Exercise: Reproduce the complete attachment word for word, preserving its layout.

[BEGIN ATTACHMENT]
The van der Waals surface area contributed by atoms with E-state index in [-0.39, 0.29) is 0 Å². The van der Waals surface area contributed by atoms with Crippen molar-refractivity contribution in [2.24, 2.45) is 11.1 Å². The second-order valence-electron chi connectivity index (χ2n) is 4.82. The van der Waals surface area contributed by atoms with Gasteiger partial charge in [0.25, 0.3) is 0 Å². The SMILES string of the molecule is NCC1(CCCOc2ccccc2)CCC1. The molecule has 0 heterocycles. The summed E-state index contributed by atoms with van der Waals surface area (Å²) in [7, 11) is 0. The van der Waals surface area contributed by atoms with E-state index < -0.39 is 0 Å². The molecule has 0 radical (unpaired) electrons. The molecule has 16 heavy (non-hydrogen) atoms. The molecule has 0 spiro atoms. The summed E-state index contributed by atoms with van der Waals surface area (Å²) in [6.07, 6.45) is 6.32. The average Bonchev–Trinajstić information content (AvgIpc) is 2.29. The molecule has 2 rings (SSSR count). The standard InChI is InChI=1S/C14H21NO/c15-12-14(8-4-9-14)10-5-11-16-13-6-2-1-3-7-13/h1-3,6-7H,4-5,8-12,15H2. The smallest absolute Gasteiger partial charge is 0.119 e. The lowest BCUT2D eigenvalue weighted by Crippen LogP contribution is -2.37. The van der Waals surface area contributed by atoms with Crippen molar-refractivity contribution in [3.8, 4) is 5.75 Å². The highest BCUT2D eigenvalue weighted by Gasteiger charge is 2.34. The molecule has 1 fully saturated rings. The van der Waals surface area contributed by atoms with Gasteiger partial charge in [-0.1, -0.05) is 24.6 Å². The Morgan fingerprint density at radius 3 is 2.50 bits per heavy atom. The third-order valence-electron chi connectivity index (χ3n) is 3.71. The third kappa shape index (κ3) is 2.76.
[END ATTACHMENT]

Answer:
The van der Waals surface area contributed by atoms with E-state index in [-0.39, 0.29) is 0 Å². The van der Waals surface area contributed by atoms with Crippen molar-refractivity contribution in [2.24, 2.45) is 11.1 Å². The second-order valence-electron chi connectivity index (χ2n) is 4.82. The van der Waals surface area contributed by atoms with Gasteiger partial charge in [0.25, 0.3) is 0 Å². The SMILES string of the molecule is NCC1(CCCOc2ccccc2)CCC1. The molecule has 0 heterocycles. The summed E-state index contributed by atoms with van der Waals surface area (Å²) in [7, 11) is 0. The van der Waals surface area contributed by atoms with E-state index < -0.39 is 0 Å². The molecule has 0 radical (unpaired) electrons. The molecule has 16 heavy (non-hydrogen) atoms. The molecule has 0 spiro atoms. The summed E-state index contributed by atoms with van der Waals surface area (Å²) in [6.07, 6.45) is 6.32. The average Bonchev–Trinajstić information content (AvgIpc) is 2.29. The molecule has 2 rings (SSSR count). The standard InChI is InChI=1S/C14H21NO/c15-12-14(8-4-9-14)10-5-11-16-13-6-2-1-3-7-13/h1-3,6-7H,4-5,8-12,15H2. The smallest absolute Gasteiger partial charge is 0.119 e. The lowest BCUT2D eigenvalue weighted by Crippen LogP contribution is -2.37. The van der Waals surface area contributed by atoms with Crippen molar-refractivity contribution in [3.8, 4) is 5.75 Å². The highest BCUT2D eigenvalue weighted by Gasteiger charge is 2.34. The molecule has 1 fully saturated rings. The van der Waals surface area contributed by atoms with Gasteiger partial charge in [-0.1, -0.05) is 24.6 Å². The Morgan fingerprint density at radius 3 is 2.50 bits per heavy atom. The third-order valence-electron chi connectivity index (χ3n) is 3.71. The third kappa shape index (κ3) is 2.76.